If they value cheap reach above all else, media agency bosses can't complain about ad loads
The media marketplace has always valued reach over engagement. Now it is being served low quality, low engagement reach in droves, seeing prices set by companies that deny they are media businesses. In that context, can media agencies really complain about the risk of high ad loads?
What you need to know:
- Paykel Media MD, Sarah Keith, last week warned DOOH and BVOD platforms risked repeating pay TV's mistakes by failing to manage ad loads.
- She stated: "The result is poor control over the quantity and even the quality of ads, with both formats being crammed full of ads that risk of turning people off."
- She suggested: "Foxtel is a good example of bad ad load management," and urged BVOD and DOOH players to take control of ad loads by developing alternative models.
- But the reality is that media agencies, advertisers and media owners can only improve user experience if they all genuinely want to, and are willing to pay to do so.
- Alternatively, advertisers and agencies can keep chasing cheap reach.
- But then they cannot complain about poor outcomes.
Sarah Keith’s recent piece Ad loads: BVOD and DOOH need to avoid pay TV's mistakes seems sensible enough.
She argues that excessive ad loads on BVOD and DOOH risk driving away the very audiences that make them attractive to advertisers. If you’ve tried watching tent-pole shows on BVOD services, or assume you’d see your outdoor campaign when driving past the digital panel you bought, you’ll know what she means. There’s a lot of clutter in the way.
The suggestion, though, seems to be that the publishers are in total control of ad load and that the clutter therefore comes from pure greed. But this is unfair.
Publishers are not avaricious fools. They know that good consumer experience holds on to audiences, they know the existential threat that SVOD represents and they know how low share of voice limits the effectiveness of outdoor displays.
The trouble is that the media marketplace values reach over engagement. It always has. And now it is being served low quality, low engagement reach in droves, seeing prices set by companies that deny they are media businesses. It feels a little disingenuous to complain about the risk of high ad load in that context.
For all the progress in sophisticated planning, targeting, attribution and verification, reach – the sheer volume of humans a campaign can get in front of – is still way out front in consideration for media investment. And reach determines price. Clients and agencies are still pressurised, in some cases contractually, to reduce prices based on cost efficient reach. How many times do we hear that achieving low CPMs are built into the agency’s KPIs with clients?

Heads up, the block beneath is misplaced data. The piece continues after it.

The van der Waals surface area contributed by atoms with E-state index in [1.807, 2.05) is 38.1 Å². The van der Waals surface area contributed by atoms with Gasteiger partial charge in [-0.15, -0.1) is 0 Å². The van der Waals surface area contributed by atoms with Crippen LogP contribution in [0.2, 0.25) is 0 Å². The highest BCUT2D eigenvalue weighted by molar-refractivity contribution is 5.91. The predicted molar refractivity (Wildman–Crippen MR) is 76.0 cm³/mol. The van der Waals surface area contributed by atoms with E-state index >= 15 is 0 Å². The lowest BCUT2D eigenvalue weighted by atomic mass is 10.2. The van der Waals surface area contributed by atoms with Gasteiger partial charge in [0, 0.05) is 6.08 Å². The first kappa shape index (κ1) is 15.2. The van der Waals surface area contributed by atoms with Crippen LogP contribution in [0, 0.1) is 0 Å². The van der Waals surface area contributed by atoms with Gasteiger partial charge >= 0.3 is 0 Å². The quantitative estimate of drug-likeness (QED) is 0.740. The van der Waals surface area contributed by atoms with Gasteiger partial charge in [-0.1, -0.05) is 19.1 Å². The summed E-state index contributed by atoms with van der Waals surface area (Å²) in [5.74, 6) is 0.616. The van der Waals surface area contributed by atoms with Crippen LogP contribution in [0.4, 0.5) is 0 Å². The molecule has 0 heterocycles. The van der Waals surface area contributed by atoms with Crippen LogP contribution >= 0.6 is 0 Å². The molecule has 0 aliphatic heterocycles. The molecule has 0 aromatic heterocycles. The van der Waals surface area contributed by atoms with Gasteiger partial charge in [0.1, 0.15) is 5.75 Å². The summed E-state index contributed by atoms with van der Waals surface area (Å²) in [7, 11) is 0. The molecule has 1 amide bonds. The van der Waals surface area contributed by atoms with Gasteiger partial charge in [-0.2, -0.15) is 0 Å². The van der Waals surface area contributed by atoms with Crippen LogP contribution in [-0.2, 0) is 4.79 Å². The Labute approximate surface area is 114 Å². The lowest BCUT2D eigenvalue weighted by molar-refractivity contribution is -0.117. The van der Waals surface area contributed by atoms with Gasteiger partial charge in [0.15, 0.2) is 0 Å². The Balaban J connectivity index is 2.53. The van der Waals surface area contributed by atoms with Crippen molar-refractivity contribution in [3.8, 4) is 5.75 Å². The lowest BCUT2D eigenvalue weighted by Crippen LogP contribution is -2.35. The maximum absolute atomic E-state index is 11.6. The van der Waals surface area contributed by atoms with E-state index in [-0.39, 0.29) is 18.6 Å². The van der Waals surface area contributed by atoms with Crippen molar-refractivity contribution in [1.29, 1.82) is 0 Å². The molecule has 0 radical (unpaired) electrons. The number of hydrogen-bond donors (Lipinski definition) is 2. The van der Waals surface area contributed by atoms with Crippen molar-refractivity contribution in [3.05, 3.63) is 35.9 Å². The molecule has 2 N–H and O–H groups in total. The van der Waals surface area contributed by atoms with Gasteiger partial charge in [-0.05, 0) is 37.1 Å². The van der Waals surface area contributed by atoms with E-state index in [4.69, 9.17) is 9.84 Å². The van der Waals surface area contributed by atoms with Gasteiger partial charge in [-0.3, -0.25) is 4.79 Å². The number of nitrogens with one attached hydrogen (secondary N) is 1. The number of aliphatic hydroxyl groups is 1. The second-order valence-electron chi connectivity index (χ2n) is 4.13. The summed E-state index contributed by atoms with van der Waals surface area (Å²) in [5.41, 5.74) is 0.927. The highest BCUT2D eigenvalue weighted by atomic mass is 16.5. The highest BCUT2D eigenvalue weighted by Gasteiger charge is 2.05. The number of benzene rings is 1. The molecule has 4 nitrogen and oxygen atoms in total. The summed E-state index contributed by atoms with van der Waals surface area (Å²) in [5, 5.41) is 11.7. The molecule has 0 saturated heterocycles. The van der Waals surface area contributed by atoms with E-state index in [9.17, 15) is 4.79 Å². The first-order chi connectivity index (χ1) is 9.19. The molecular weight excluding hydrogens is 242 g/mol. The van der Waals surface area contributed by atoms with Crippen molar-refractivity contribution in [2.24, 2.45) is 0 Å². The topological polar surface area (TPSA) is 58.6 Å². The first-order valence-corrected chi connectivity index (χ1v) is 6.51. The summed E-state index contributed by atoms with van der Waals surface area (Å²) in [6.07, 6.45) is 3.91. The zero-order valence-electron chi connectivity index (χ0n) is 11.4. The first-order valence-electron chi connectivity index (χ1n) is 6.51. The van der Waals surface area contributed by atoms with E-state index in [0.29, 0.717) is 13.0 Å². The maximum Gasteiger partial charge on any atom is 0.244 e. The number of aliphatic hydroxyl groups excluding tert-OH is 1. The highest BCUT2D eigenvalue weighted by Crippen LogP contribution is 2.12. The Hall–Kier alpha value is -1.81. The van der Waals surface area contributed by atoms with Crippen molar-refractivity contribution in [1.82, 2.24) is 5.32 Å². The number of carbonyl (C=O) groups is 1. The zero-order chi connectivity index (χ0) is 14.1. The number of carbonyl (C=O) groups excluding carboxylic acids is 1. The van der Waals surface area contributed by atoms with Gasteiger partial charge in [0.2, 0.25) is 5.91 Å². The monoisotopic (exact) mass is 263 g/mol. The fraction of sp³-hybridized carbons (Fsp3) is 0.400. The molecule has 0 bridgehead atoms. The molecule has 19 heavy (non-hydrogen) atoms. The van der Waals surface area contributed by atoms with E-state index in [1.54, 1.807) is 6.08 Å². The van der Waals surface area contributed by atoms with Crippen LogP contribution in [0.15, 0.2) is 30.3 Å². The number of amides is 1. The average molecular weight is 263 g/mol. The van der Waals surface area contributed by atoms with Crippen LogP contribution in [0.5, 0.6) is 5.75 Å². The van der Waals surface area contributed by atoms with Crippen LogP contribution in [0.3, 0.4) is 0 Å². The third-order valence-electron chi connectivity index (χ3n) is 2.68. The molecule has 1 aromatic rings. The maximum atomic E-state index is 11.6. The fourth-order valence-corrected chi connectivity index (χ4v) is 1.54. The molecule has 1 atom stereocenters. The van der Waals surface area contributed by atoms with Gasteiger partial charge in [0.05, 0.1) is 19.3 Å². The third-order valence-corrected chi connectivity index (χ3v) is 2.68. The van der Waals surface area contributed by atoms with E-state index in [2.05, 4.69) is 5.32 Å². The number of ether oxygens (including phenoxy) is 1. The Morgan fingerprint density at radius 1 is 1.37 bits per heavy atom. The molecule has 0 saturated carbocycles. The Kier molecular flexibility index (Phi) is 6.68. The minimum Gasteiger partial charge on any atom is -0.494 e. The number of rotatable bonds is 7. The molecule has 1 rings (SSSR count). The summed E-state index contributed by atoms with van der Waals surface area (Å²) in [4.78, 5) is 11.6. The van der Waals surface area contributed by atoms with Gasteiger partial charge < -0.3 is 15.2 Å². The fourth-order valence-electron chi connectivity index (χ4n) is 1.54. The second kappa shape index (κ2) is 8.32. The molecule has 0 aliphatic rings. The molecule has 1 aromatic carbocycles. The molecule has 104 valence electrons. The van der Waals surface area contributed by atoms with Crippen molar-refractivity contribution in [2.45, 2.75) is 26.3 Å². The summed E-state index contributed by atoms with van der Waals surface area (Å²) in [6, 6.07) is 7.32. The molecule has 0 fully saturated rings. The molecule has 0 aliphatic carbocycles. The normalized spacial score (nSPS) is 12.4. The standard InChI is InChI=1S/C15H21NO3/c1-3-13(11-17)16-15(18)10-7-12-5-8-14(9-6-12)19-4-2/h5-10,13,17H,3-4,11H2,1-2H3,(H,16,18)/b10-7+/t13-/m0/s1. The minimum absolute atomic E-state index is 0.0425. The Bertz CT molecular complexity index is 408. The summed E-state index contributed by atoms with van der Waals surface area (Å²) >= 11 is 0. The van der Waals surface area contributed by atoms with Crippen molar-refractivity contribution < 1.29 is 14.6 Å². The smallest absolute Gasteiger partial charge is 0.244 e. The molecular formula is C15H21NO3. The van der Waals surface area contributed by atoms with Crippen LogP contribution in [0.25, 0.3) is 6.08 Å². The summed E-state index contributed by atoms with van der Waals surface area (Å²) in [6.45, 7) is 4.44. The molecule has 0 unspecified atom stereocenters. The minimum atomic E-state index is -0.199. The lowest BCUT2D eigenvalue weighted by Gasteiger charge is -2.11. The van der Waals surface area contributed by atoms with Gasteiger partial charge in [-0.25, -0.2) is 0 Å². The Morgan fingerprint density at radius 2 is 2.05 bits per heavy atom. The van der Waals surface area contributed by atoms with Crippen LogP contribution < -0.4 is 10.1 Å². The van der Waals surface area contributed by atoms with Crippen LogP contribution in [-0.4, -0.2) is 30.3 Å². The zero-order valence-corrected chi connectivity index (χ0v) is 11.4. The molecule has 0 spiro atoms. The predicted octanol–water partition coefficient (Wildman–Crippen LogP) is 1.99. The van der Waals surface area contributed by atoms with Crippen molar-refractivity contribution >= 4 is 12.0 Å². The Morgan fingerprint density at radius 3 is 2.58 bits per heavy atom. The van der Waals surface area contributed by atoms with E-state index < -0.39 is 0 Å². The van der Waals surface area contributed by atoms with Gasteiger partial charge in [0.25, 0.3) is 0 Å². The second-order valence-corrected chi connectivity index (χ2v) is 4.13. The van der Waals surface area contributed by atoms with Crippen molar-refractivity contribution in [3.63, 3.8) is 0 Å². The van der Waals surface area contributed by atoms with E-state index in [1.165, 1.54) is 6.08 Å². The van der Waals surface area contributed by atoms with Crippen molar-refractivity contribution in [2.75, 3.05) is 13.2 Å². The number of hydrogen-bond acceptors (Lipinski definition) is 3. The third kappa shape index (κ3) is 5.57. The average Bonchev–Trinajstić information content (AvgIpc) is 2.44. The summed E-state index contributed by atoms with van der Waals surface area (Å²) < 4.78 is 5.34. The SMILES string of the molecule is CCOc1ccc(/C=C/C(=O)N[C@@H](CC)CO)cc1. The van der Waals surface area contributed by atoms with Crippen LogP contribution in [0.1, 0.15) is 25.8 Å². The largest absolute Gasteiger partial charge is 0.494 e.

All too frequently, it doesn’t matter how engaging your platform is, how effectively it changes consumer attitudes, behaviours or purchasing habits, it only matters how many people can be credibly claimed to be in front of it. And as buying becomes increasingly automated, arguments beyond price and audience tonnage are going to get harder to land.
This is the view that I believe Foxtel’s Mark Frain is challenging in his comments about the importance of experience – influenced by ad loads and by content quality – in effectiveness.
Keith points to Foxtel as ‘a good example of bad ad load management’, in that clutter contrasts the ad-free experience viewers get on subscription alternatives like Netflix and Stan. No doubt this is why Foxtel has chosen to limit its commercial inventory on-demand: running no mid-rolls or post-rolls, and limiting pre-rolls to no more than 30 seconds.
Far from being a good example of bad ad load management both this and the introduction of a twelve second break format on broadcast channels, show that Foxtel is very aware of managing load to retain audience. Surely, on Keith’s logic, these initiatives should generate a CPM premium over ads that run as, say, one of six in the third mid-roll. The trouble is, they almost certainly don’t.
The reality is that high-reach, low-engagement channels set the price for every media owner. Channels showing millions of iPhone-shot cat pratfalls and teenage makeup tutorials set the market rate which buyers apply to event drama and water cooler reality shows on BVOD. At such low prices, the only way to cover production costs is to increase ad loads.
It’s the same in outdoor. Buyers want high traffic displays for reach. But will they pay a surcharge for limiting the number of other advertisers they share them with? The likelihood is that share of voice only becomes important when digital audience measurement makes it a lever to drive down price.
Media companies are under pressure like never before. Commuting and movement outdoors has been severely impacted by the pandemic. Content is becoming more expensive and difficult to generate. Costs have been reduced but only revenue will sustain quality content on our screens and innovation improving advertiser outcomes.
So if media agencies want to see vendors protect the audience experience, they and their clients have to look beyond price and reach as measures of effectiveness to support that endeavour. The alternative leads to gluttony for scale at discount prices, driving up volumes to compensate for rate pressure, which then turns off audience and makes scale harder to achieve.
Surely the pandemic has shown how interdependent the media industry is between client, agency and vendor. Each layer is so influential on the others and relies on them for its own success. So if there’s risk in ad load creep, rather than point fingers and issue warnings, everyone should think what they can do in their role to improve it.
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